BAUSCH

I do a lot of rewriting because I don’t want to look at the white page. I’ll be rewriting something, and as I’m getting to the edge where there is now a white page, and I’m going to have to start again, take it forward again, there’s always a feeling of anxiety. It is a scary thing. But the scarier thing is, is to not finish. You want to get it done. Before, During, After (2014) took five years. If somebody says to you, “This is gonna take you five years” you think, well maybe I’ll do something else. I’ve had them come fast. A piece came really fast, only four months, but that’s a short novel—170 pages.

INTERVIEWER

The stories portrayed in the film are heavy with dialogue. Gilles, do you use Bausch’s dialogue verbatim in the film? How much of your own dialogue do you contribute to the larger piece?

BOURDOS

It’s difficult to know for sure, because I forget. The dialogue from Richard is fantastic so most of the time we follow that, but sometimes since we play with the situation the dialogue must change too; and with cinema, it’s sometimes a little bit different. But I have to say the dialogue from Richard is very effective for stage, for filming, because it is very concrete. He has a great sense of rhythm, like a musician. He is a musician too, so he knows rhythm, he knows the sound.

BAUSCH

I’m a very small musician. [Laughter]

INTERVIEWER

Richard, when writing a scene, do you ever envision how your words might appear on film?

BAUSCH

No, but I want to create something like a film in the reader’s mind. In other words, when I describe an image I want the reader to see it as if they are looking at it on a screen. I want that playing on the inside of their skull. That’s why you are aiming at absolute precision in the images that you use, and finding a way to make it visible. One example for instance, somebody pointed this out, is describing how rain hits a puddle. I wrote after that, “so it looked as though the stones were jumping beneath the surface.” That happens all the time when I’m writing, and sometimes it works and sometimes it doesn’t and I have to try again, and then I’ll realize I don’t really need it, and I can cut it all together. I once spent five days rendering a hawk in a tree, and when it lifted off that tree the whole tree shook with it. And man, I was so proud of that. One New Year’s Eve, I read that passage to a group of friends who had asked me to read something and I realized when I finished it that it didn’t have a damn thing to do with the story I was writing—that it was purely about what I can do with an English sentence, so I cut it. That happens too; you’re just trying to make it so that the reader isn’t aware of you. The reader is there and looking at it like a film, and when the events happen you want the reader’s blood to jump with it, as if they are actually witnessing it.

INTERVIEWER

Final question for Gilles: Can you tell us about any projects you are currently working on?

BOURDOS

I’m currently working on an adaptation of the life of Charlotte Salomon. She was a young, Jewish artist in Berlin in 1938. She moved to France in 1940’s trying to escape the Nazis. And she made an amazing piece of art. And I’m trying to make an adaptation of this moment in her life. It’s a very interesting project.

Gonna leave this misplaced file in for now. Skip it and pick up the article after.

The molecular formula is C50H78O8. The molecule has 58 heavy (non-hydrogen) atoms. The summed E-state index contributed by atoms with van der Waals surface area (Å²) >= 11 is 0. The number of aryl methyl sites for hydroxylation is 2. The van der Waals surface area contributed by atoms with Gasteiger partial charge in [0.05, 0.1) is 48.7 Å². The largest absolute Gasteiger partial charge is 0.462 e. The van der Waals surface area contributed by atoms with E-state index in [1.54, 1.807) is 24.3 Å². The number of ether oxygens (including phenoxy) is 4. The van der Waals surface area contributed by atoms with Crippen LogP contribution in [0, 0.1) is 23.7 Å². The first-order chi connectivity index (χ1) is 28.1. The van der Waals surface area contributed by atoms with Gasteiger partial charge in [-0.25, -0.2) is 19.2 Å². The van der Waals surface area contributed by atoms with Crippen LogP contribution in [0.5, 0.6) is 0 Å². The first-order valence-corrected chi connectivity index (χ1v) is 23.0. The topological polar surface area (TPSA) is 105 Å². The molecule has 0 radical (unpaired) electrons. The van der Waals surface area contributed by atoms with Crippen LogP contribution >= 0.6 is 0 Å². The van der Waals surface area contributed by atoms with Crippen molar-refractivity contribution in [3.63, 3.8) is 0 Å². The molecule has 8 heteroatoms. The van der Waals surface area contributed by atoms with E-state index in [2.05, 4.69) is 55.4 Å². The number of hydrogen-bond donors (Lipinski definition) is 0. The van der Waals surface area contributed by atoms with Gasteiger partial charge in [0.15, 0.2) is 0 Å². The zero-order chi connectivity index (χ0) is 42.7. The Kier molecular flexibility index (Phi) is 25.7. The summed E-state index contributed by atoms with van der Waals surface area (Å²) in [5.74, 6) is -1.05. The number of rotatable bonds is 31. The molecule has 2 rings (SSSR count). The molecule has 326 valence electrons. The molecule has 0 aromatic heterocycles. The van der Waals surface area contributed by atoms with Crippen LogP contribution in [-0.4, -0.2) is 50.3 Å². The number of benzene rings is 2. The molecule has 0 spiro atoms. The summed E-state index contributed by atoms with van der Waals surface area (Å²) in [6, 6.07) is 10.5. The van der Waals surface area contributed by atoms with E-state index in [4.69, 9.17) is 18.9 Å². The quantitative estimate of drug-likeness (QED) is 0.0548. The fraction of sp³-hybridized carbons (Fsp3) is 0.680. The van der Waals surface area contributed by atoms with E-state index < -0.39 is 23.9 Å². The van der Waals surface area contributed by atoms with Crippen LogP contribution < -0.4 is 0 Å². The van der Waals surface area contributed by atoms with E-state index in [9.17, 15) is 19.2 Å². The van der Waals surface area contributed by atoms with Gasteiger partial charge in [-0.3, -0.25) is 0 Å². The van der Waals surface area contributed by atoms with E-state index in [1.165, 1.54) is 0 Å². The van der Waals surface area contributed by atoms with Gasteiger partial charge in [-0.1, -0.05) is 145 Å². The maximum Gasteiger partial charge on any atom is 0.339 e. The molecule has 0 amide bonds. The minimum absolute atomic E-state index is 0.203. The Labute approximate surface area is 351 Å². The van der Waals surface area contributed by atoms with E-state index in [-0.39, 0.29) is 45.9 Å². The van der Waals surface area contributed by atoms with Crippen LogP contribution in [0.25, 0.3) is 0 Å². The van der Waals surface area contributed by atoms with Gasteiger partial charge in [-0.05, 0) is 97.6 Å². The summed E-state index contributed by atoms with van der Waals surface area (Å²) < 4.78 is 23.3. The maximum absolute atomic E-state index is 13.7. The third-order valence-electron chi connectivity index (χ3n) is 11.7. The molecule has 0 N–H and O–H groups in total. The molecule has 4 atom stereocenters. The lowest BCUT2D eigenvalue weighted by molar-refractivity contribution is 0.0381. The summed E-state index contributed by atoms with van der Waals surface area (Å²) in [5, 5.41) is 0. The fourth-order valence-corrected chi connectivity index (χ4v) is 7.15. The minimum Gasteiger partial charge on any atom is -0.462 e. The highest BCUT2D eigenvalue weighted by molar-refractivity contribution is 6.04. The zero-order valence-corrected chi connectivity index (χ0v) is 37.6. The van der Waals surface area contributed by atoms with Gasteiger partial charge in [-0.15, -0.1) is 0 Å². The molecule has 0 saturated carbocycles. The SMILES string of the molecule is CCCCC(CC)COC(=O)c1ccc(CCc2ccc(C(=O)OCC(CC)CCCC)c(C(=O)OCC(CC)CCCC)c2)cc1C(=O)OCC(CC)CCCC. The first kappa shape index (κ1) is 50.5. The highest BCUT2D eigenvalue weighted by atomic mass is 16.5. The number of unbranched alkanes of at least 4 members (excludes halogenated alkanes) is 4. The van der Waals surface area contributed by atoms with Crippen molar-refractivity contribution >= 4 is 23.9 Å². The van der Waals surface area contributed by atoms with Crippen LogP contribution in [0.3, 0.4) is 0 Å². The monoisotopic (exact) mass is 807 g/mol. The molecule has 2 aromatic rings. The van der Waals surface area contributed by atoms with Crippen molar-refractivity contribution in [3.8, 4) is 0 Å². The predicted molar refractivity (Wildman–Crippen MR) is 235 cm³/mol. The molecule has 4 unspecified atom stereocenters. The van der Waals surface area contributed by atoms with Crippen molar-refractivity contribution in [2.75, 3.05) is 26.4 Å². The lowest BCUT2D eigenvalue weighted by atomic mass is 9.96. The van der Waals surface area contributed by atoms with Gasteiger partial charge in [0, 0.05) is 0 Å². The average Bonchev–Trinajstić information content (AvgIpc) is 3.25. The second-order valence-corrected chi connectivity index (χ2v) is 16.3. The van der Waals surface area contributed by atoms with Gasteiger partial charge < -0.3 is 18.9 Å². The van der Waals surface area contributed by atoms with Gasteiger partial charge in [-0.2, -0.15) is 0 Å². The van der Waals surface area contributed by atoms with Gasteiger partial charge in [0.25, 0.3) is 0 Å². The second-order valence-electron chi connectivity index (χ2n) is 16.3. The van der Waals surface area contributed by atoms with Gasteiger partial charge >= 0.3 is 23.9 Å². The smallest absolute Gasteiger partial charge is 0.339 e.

INTERVIEWER

Where can our readers/viewers/listeners view Endangered Species?

BOURDOS

Hopefully soon in America, but it’s a very complex situation now, because more and more the U.S market is closed to foreign movies. It’s a real issue. It’s beginning to be very difficult. I spend a lot of time in New York, and even in New York it’s very difficult now if you want to see movies from Europe, China—from different parts of the world with subtitles. It’s very difficult. I don’t know why it’s changing in America. It’s very strange. Most of the world is open unless there’s some difference. For example, Los Angeles, Hollywood wants to destroy everything—diversity; and Hollywood needs diversity too—it’s a big mistake. A great filmmaker from Hollywood knows that; someone like Paul Thomas Anderson for example. I known he is really fond of Marcel Ophuls, a French-German director. Martin Scorsese, Coppola, in the seventies they needed the French New Wave to recreate a new wave in America too. The world needs diversity. But with the globalization, with Netflix, with Amazon all this stuff you know, the market controls everything. And the market always kills the diversity; that is the problem. You think you are living in an open world, but the world isn’t open unless there is diversity. I’m really concerned about that.

BAUSCH

We went and saw Endangered Species at a French Film Festival at Kennedy Center, and it was a packed house and people loved it. I mean, these are people off the street who wanted to see some good movies. But there is a problem. Robert Port who directed Peace might have trouble; he’s already worried about it, just trying to distribute it because it’s an indie film. It’s not out of the Hollywood thing.

INTERVIEWER

As a reminder to our audience, Peace is a novel you wrote, published in 2008, that has been adapted into a film.

BAUSCH

Yes, we are going to go see it tonight and Gilles is going to meet the director of that film. And I’ll be in the presence of two directors that have adapted my stories into films.

BOURDOS

Bausch babies. [Laughter]

INTERVIEWER

Thank you both for coming. It has been an honor.

BOURDOS

Thank you.

BAUSCH

It’s been a pleasure.

No Comments

Leave a Reply